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Britt Reid Pleads Guilty to Felony D.W.I. in 2021 Car Crash

KANSAS CITY, Mo. — The former Kansas City assistant coach Britt Reid pleaded guilty Monday to one felony count of driving while intoxicated resulting in serious physical injury as part of a plea deal that will cap his jail time at four years.

Reid, a son of Kansas City Coach Andy Reid, admitted in Jackson County (Mo.) Circuit Court that he had been drinking before he crashed into two cars that were pulled over on an entrance ramp to Interstate 435, near the team’s practice facility, in February 2021. One of the vehicles had stalled, and the driver called a cousin for help.

Shortly before the crash, Reid was driving 83.9 miles per hours in a 65-m.p.h. zone, according to the charging document. An officer conducted several sobriety tests and Reid showed signs of impairment. His blood alcohol concentration two hours after the crash was 0.113, the statement said. The legal limit to operate a motor vehicle in Missouri is 0.08.

He told police that he had “two or three drinks” and had taken Adderall before leaving Kansas City’s team facility.

Ariel Young, a passenger in one of the cars who was 5 years old at the time, sustained, among other injuries, a severe traumatic brain injury, brain contusions and subdural hematomas, a condition where blood collects between the skull and the surface of the brain.

Wearing a blue suit on Monday, Reid, 37, turned to address Young’s family as he entered his plea.

“I regret what I did. I made a huge mistake,” Reid said. “I apologize to the family. I didn’t mean to hurt anyone that night.”

Reid had faced up to seven years in prison, but by agreeing to plead guilty he reduced his possible penalty, which could now range from probation to a maximum of four years in prison. While Brady Twenter, an assistant Jackson County prosecutor, said Monday that the “plea offer is in the best interest of justice,” Young’s family blasted the deal.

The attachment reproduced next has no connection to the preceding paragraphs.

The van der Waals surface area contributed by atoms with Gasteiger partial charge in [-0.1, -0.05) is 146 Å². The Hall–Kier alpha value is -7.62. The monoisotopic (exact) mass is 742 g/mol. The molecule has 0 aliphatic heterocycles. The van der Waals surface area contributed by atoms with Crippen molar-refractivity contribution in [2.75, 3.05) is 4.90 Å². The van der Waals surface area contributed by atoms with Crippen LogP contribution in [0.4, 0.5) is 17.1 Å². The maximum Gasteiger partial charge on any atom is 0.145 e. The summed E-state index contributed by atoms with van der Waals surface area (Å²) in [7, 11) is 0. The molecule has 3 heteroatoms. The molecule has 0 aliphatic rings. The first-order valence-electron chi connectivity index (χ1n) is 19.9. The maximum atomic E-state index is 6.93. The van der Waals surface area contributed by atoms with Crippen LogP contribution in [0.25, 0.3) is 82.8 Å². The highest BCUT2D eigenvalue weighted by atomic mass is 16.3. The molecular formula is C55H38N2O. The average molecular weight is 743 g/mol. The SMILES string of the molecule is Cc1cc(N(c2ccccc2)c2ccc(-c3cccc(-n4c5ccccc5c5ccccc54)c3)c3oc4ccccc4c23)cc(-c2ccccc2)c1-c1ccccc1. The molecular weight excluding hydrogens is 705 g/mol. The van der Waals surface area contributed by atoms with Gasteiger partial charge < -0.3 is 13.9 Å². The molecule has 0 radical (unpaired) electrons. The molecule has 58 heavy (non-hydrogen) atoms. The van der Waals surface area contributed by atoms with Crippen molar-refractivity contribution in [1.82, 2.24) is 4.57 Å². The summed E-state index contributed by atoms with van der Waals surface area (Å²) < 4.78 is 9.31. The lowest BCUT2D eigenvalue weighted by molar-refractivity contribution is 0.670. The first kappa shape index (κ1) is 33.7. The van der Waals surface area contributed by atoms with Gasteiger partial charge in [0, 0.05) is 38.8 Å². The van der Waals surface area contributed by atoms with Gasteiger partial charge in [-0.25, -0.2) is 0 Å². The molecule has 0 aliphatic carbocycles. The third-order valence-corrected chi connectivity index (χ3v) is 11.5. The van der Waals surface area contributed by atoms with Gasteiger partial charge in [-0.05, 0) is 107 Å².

Felicia Miller, Young’s mother, told the judge that she and her family opposed the plea agreement. Miller and five other supporters wore T-shirts emblazoned with “Justice for Ariel.”

“My family and I are opposed to the plea deal. I don’t think he should receive it,” Miller said. “We are not OK with it.”

Young was in a coma for 11 days and in the hospital for two months after the crash. In November 2021, the Kansas City N.F.L. franchise came to a confidential settlement to cover Young’s ongoing medical treatment and provide “long-term financial stability.”

“The five victims of this crime are outraged that the prosecutor is not seeking the maximum sentence allowable by law. The defendant is a prior offender whose actions caused a five year old girl to be in a coma and seriously injured three others,” said Tom Porto, a lawyer for the family.

Judge Charles H. McKenzie of the Jackson County Circuit Court is scheduled to sentence Reid on Oct. 28.

Missouri law allows McKenzie the discretion of sentencing Reid to serve just 120 days in jail and place him on probation for five years. Prosecutors recommended Reid serve the entire four years in prison.

Reid’s lawyer, J.R Hobbs, released a statement after the proceeding.

“Mr. Reid continues to be remorseful for his conduct and hopes that his plea brings some sense of justice to all he has affected,” Hobbs said.

Reid served a six-month sentence after his 2007 arrest on D.U.I. charges in Pennsylvania, where Andy Reid was the head coach of the Philadelphia Eagles from 1999 to 2012. Seven months before that arrest, he had been charged with gun and drug crimes that stemmed from a road rage incident that same year.

Reid was sentenced on the same day his older brother, Garrett, received up to 23 months in jail for crashing into another car while driving under the influence of heroin. Garrett Reid died of an accidental heroin overdose at the Eagles’ training camp in 2012.

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